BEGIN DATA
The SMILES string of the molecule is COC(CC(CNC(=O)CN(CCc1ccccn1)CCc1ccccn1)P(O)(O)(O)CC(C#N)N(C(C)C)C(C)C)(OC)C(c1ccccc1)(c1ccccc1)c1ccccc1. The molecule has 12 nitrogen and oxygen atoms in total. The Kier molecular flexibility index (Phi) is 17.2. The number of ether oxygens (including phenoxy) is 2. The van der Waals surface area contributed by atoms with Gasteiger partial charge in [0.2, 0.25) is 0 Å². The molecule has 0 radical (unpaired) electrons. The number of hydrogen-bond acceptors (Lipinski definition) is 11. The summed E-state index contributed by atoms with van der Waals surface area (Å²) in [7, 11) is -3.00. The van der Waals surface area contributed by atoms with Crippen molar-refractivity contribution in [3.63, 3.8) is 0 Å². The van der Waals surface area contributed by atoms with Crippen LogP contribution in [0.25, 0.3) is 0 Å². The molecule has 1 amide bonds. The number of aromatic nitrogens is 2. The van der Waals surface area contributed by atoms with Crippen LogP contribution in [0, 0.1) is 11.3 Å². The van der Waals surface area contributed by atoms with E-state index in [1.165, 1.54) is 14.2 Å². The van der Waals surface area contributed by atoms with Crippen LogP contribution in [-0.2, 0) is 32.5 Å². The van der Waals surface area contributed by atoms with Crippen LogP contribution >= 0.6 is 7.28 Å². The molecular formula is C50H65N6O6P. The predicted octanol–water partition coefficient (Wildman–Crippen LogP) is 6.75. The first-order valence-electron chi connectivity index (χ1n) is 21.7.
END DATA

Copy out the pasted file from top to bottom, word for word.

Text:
The SMILES string of the molecule is COC(CC(CNC(=O)CN(CCc1ccccn1)CCc1ccccn1)P(O)(O)(O)CC(C#N)N(C(C)C)C(C)C)(OC)C(c1ccccc1)(c1ccccc1)c1ccccc1. The molecule has 12 nitrogen and oxygen atoms in total. The Kier molecular flexibility index (Phi) is 17.2. The number of ether oxygens (including phenoxy) is 2. The van der Waals surface area contributed by atoms with Gasteiger partial charge in [0.2, 0.25) is 0 Å². The molecule has 0 radical (unpaired) electrons. The number of hydrogen-bond acceptors (Lipinski definition) is 11. The summed E-state index contributed by atoms with van der Waals surface area (Å²) in [7, 11) is -3.00. The van der Waals surface area contributed by atoms with Crippen molar-refractivity contribution in [3.63, 3.8) is 0 Å². The van der Waals surface area contributed by atoms with Crippen LogP contribution in [0.25, 0.3) is 0 Å². The molecule has 1 amide bonds. The number of aromatic nitrogens is 2. The van der Waals surface area contributed by atoms with Crippen LogP contribution in [0, 0.1) is 11.3 Å². The van der Waals surface area contributed by atoms with E-state index in [1.165, 1.54) is 14.2 Å². The van der Waals surface area contributed by atoms with Crippen LogP contribution in [-0.2, 0) is 32.5 Å². The van der Waals surface area contributed by atoms with Crippen LogP contribution >= 0.6 is 7.28 Å². The molecular formula is C50H65N6O6P. The predicted octanol–water partition coefficient (Wildman–Crippen LogP) is 6.75. The first-order valence-electron chi connectivity index (χ1n) is 21.7.